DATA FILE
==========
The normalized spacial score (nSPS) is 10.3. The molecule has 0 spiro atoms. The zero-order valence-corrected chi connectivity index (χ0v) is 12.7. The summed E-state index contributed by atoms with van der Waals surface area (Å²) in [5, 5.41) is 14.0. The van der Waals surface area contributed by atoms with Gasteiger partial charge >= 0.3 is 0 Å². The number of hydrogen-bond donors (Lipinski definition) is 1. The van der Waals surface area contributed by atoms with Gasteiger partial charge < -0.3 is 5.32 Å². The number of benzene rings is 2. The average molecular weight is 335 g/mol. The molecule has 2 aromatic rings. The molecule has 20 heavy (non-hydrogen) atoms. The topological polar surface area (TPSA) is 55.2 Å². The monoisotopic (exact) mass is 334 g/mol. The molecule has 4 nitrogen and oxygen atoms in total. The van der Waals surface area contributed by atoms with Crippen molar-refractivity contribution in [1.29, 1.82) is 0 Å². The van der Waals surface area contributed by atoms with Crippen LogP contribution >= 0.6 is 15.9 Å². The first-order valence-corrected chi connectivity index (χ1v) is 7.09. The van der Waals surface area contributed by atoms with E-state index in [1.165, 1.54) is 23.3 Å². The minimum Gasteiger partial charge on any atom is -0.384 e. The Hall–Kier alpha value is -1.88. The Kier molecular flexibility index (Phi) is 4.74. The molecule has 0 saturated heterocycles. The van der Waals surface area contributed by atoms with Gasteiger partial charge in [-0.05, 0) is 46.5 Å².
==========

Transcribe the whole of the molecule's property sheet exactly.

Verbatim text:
The normalized spacial score (nSPS) is 10.3. The molecule has 0 spiro atoms. The zero-order valence-corrected chi connectivity index (χ0v) is 12.7. The summed E-state index contributed by atoms with van der Waals surface area (Å²) in [5, 5.41) is 14.0. The van der Waals surface area contributed by atoms with Gasteiger partial charge >= 0.3 is 0 Å². The number of hydrogen-bond donors (Lipinski definition) is 1. The van der Waals surface area contributed by atoms with Gasteiger partial charge < -0.3 is 5.32 Å². The number of benzene rings is 2. The average molecular weight is 335 g/mol. The molecule has 2 aromatic rings. The molecule has 20 heavy (non-hydrogen) atoms. The topological polar surface area (TPSA) is 55.2 Å². The monoisotopic (exact) mass is 334 g/mol. The molecule has 4 nitrogen and oxygen atoms in total. The van der Waals surface area contributed by atoms with Crippen molar-refractivity contribution in [1.29, 1.82) is 0 Å². The van der Waals surface area contributed by atoms with Crippen LogP contribution >= 0.6 is 15.9 Å². The first-order valence-corrected chi connectivity index (χ1v) is 7.09. The van der Waals surface area contributed by atoms with E-state index in [1.165, 1.54) is 23.3 Å². The minimum Gasteiger partial charge on any atom is -0.384 e. The Hall–Kier alpha value is -1.88. The Kier molecular flexibility index (Phi) is 4.74. The molecule has 0 saturated heterocycles. The van der Waals surface area contributed by atoms with Gasteiger partial charge in [-0.05, 0) is 46.5 Å².